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Build an Urban Chicken Coop for Your Flock of Backyard Chickens

July 1, 2022

Mountaineer News | The Editors

Farm Life Friday's

BUCKHANNON, WV - With a little planning, building a small chicken coop for keeping a flock chickens an urban backyard can be a fun and rewarding hobby for the entire family. A small flock of chickens adds sound, color and movement to your landscape, not to mention fresh eggs!

Before picking out your new cute little chicks, take a good look at your yard and your lifestyle: Do you have time every day to go out and feed the chickens? Have about enough space for a coop and a fenced-in run for the birds? Will your neighbors object to the noise?

Chickens are hardy and do not require a lot of care, but they do need proper housing with daily feeding and clean drinking water. You will need time every day to feed and water your flock, and to collect the eggs when production gets into high gear. And you will need to get to your urban chicken coop at all times of the year and in all kinds of weather, so position the coop in an area with easy access.

Here are a few tips when planning for a small chicken coop for keeping chickens in the backyard.

Choose the Right Location

Keeping a flock of chickens in the backyard requires space in your yard with proper housing and a fenced-in area called the 'run'. Our chicken coops are small shed-like structures that provide protection against the rain, cold and predators. The coops are elevated off of the ground, making it easier for us to reach in and collect the eggs, as well as periodically cleaning out the coop.

Locate your urban chicken coop and run in a protected area that is out of the direct sun and blocked from windy drafts. Our coops are behind a large shed that provides a wind break, and under several large trees for protection from the sun and rain. In one section of the enclosed run, the elevated coop offers a shaded area for the chickens.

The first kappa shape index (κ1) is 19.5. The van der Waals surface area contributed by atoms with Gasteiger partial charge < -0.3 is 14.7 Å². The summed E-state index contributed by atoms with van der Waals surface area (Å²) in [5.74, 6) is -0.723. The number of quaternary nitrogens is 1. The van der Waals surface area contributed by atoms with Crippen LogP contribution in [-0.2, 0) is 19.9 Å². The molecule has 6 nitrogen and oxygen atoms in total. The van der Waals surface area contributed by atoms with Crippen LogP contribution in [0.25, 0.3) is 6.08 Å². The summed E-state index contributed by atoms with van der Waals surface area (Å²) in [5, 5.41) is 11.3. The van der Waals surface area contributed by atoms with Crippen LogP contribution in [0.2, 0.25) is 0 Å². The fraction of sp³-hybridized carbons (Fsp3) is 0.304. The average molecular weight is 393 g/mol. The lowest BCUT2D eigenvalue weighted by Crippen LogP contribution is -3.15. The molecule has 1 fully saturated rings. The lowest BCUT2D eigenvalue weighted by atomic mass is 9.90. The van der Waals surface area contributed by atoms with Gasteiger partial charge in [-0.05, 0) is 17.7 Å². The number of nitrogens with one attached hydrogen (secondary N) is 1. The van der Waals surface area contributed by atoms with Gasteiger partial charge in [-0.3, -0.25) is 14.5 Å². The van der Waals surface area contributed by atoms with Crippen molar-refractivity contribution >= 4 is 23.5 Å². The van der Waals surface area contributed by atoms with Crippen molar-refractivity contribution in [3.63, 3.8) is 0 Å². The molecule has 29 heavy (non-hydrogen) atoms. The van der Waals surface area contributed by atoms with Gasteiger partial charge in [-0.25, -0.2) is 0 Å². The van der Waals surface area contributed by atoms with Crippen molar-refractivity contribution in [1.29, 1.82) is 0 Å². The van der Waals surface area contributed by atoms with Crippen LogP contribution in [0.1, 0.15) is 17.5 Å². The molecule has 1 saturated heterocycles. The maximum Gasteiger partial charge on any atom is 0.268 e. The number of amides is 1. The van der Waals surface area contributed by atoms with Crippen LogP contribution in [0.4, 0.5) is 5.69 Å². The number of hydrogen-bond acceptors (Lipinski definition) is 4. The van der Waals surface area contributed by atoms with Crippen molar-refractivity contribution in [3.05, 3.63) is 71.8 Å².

Select a building site that is also away from neighbors: chickens are noisy, especially early in the morning before feeding time, and even a clean chicken coop has a distinctive aroma.

Consider your ease of access to the chicken coop when planning the site; You will need to get to the coop at all times of the year and in all kinds of weather for daily care and feeding, and for collecting all of those fresh eggs. Don't forget about electricity, especially if you want to add a light or put out a heated water bowl in the winter.

Provide Safe and Secure Housing

Chickens can comfortably withstand the cold of winter and the heat of summer, but they need protection from the wind, rain and predators.

Housing for keeping chickens in the backyard can be as simple as a plywood box surrounded by sturdy fencing, or an elaborate architectural expression of whimsy. Just make sure the structure is built well enough to withstand an assault from dogs, foxes or the occasional coyote.

To give the chickens enough room and prevent overcrowding, plan on a minimum of at least two square feet per bird (larger is always better). Install perches for roosting and nest boxes for egg production. The size of the coop dictates how many chickens can be included in the flock.

Our first urban chicken coop was sized for six grown chickens. The small coop is essentially a plywood box, 4' x 4' square and 4' tall at the front, and made from T-11 exterior grade plywood. The roof slopes down toward the back of the coop to help shed rain and snow. The enclosed run is 6 feet wide by 12 feet long, and is protected on all six sides by fencing (including under the dirt floor of the run).

An Easy-to-Clean Coop Design

Rather than building a coop with a walk-in design, we opted for a raised coop with doorways on the front and back for cleaning and egg collection. The coops is elevated approximately 20" off the ground, providing a sheltered area in the run area and under the coop that is shaded from the sun and protected from the rain. To gather the eggs, we simply open the door and reach into the nest boxes. No dirty shoes!